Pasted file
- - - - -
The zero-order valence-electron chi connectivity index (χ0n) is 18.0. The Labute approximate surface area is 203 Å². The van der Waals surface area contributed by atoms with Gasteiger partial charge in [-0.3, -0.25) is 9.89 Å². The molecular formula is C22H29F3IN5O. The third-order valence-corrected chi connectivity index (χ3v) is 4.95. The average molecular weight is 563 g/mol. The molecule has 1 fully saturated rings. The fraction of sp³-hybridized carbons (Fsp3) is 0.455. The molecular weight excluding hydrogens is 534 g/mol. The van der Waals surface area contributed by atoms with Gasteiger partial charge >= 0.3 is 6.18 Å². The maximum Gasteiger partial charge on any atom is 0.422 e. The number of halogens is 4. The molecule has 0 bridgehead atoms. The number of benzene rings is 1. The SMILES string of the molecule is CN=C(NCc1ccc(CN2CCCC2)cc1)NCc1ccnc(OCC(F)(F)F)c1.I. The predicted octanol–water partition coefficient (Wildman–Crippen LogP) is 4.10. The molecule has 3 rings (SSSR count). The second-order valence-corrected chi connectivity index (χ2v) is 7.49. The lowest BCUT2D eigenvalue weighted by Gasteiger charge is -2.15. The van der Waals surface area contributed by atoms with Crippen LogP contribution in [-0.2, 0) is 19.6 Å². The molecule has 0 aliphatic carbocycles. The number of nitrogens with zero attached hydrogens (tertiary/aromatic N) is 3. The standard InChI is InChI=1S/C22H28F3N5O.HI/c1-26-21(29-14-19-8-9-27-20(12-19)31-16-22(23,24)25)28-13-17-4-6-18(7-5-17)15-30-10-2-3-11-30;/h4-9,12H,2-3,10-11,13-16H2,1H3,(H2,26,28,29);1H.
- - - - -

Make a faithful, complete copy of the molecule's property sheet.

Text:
The zero-order valence-electron chi connectivity index (χ0n) is 18.0. The Labute approximate surface area is 203 Å². The van der Waals surface area contributed by atoms with Gasteiger partial charge in [-0.3, -0.25) is 9.89 Å². The molecular formula is C22H29F3IN5O. The third-order valence-corrected chi connectivity index (χ3v) is 4.95. The average molecular weight is 563 g/mol. The molecule has 1 fully saturated rings. The fraction of sp³-hybridized carbons (Fsp3) is 0.455. The molecular weight excluding hydrogens is 534 g/mol. The van der Waals surface area contributed by atoms with Gasteiger partial charge >= 0.3 is 6.18 Å². The maximum Gasteiger partial charge on any atom is 0.422 e. The number of halogens is 4. The molecule has 0 bridgehead atoms. The number of benzene rings is 1. The SMILES string of the molecule is CN=C(NCc1ccc(CN2CCCC2)cc1)NCc1ccnc(OCC(F)(F)F)c1.I. The predicted octanol–water partition coefficient (Wildman–Crippen LogP) is 4.10. The molecule has 3 rings (SSSR count). The second-order valence-corrected chi connectivity index (χ2v) is 7.49. The lowest BCUT2D eigenvalue weighted by Gasteiger charge is -2.15. The van der Waals surface area contributed by atoms with Crippen LogP contribution in [-0.2, 0) is 19.6 Å². The molecule has 0 aliphatic carbocycles. The number of nitrogens with zero attached hydrogens (tertiary/aromatic N) is 3. The standard InChI is InChI=1S/C22H28F3N5O.HI/c1-26-21(29-14-19-8-9-27-20(12-19)31-16-22(23,24)25)28-13-17-4-6-18(7-5-17)15-30-10-2-3-11-30;/h4-9,12H,2-3,10-11,13-16H2,1H3,(H2,26,28,29);1H.